DUBAI, June 22 (Reuters) – Iranian police seized 7,000 computer miners from an illegal cryptocurrency farm, their biggest loot to date from power-hungry machines that have exacerbated power outages in Iran, reported Tuesday official media.
In late May, Iran banned the exploitation of cryptocurrencies such as Bitcoin for nearly four months as part of efforts to reduce the incidence of power outages blamed by authorities on increased demand. of electricity during the extremely hot and dry summer.
Tehran’s police chief General Hossein Rahimi said the 7,000 computer miners were seized from an abandoned factory west of the capital, the state-run IRNA news agency reported.
Bitcoin and other cryptocurrencies are created through a process known as mining, where powerful computers compete against each other to solve complex mathematical problems. The process is very energy intensive, often relying on electricity produced by fossil fuels, which are plentiful in Iran.
According to blockchain analytics firm Elliptic, about 4.5% of all bitcoin mining takes place in Iran, earning it hundreds of millions of dollars in revenue from cryptocurrencies that can be used to reduce mining. impact of US sanctions. Read more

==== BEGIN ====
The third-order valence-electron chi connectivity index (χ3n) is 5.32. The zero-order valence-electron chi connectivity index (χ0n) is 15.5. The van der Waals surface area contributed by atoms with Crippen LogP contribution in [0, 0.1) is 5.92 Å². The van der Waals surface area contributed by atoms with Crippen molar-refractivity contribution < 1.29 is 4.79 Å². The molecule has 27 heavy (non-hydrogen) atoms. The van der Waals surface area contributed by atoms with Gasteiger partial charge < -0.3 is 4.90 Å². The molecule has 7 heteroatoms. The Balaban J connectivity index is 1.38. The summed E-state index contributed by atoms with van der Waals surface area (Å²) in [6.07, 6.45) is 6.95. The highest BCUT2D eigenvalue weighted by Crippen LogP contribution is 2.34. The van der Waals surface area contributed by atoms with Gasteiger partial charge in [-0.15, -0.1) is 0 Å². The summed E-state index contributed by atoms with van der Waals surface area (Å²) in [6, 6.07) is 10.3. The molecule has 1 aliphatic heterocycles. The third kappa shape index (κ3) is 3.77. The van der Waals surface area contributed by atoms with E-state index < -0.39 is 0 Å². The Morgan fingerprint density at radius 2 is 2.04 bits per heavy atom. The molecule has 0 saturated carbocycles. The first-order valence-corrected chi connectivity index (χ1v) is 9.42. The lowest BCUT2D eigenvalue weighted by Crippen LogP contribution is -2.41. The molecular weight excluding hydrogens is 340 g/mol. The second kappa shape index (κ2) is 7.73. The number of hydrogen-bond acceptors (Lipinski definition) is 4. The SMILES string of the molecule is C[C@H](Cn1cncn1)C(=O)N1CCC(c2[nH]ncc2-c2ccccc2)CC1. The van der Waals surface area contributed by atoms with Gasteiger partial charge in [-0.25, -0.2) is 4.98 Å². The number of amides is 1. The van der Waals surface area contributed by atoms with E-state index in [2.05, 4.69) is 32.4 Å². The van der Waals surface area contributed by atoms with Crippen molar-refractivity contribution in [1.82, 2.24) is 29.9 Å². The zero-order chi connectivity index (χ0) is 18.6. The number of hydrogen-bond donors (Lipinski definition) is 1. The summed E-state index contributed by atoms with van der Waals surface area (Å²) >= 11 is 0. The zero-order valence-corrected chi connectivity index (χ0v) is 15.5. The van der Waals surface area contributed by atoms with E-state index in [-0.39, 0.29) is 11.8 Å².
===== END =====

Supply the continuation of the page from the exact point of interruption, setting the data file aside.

Iran’s economy has been hit hard since 2018, when then-President Donald Trump walked out of Tehran’s 2015 nuclear deal with six powers and reimposed sanctions on the Islamic Republic.
The administration of US President Joe Biden and other world powers are continuing talks with Iran to revive the deal.
Iran has accepted cryptocurrency mining in recent years, offering cheap energy and forcing miners to sell their bitcoins to the central bank. Tehran allows the use of cryptocurrencies mined in Iran to pay for authorized merchandise imports.
The prospect of cheap, state-subsidized electricity has drawn miners, especially from China, to Iran. The production of the electricity they use requires the equivalent of about 10 million barrels of crude oil per year, or 4% of total Iranian oil exports in 2020, according to Elliptic.
Report by Dubai Newsroom Editing by Mark Heinrich
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